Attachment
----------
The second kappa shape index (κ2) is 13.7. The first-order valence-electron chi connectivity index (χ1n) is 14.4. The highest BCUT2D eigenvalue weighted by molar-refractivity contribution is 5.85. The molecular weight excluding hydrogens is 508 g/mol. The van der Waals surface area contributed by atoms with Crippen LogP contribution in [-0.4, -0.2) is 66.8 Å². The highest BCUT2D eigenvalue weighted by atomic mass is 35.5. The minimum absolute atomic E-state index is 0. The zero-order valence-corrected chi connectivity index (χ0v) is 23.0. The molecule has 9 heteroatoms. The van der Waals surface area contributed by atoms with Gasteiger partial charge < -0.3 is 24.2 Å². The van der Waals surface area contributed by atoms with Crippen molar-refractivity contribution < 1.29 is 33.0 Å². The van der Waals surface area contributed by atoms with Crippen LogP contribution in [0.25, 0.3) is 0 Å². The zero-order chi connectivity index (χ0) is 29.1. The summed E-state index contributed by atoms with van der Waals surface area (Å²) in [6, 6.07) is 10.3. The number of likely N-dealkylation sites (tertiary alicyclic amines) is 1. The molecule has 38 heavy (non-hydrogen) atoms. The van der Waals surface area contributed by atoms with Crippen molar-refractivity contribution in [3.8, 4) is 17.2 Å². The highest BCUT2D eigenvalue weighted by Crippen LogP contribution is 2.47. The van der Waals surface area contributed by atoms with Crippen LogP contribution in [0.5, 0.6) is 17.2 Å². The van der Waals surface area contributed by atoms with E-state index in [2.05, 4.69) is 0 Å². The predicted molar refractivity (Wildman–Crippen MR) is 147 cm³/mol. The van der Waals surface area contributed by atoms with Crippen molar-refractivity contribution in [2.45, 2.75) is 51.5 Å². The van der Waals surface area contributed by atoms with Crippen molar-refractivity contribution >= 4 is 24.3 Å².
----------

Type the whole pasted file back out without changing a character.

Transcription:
The second kappa shape index (κ2) is 13.7. The first-order valence-electron chi connectivity index (χ1n) is 14.4. The highest BCUT2D eigenvalue weighted by molar-refractivity contribution is 5.85. The molecular weight excluding hydrogens is 508 g/mol. The van der Waals surface area contributed by atoms with Crippen LogP contribution in [-0.4, -0.2) is 66.8 Å². The highest BCUT2D eigenvalue weighted by atomic mass is 35.5. The minimum absolute atomic E-state index is 0. The zero-order valence-corrected chi connectivity index (χ0v) is 23.0. The molecule has 9 heteroatoms. The van der Waals surface area contributed by atoms with Gasteiger partial charge < -0.3 is 24.2 Å². The van der Waals surface area contributed by atoms with Crippen molar-refractivity contribution < 1.29 is 33.0 Å². The van der Waals surface area contributed by atoms with Crippen LogP contribution in [0.25, 0.3) is 0 Å². The zero-order chi connectivity index (χ0) is 29.1. The summed E-state index contributed by atoms with van der Waals surface area (Å²) in [6, 6.07) is 10.3. The number of likely N-dealkylation sites (tertiary alicyclic amines) is 1. The molecule has 38 heavy (non-hydrogen) atoms. The van der Waals surface area contributed by atoms with Crippen molar-refractivity contribution in [3.8, 4) is 17.2 Å². The highest BCUT2D eigenvalue weighted by Crippen LogP contribution is 2.47. The van der Waals surface area contributed by atoms with Crippen LogP contribution in [0.5, 0.6) is 17.2 Å². The van der Waals surface area contributed by atoms with E-state index in [2.05, 4.69) is 0 Å². The predicted molar refractivity (Wildman–Crippen MR) is 147 cm³/mol. The van der Waals surface area contributed by atoms with Crippen molar-refractivity contribution in [2.45, 2.75) is 51.5 Å². The van der Waals surface area contributed by atoms with Crippen molar-refractivity contribution >= 4 is 24.3 Å².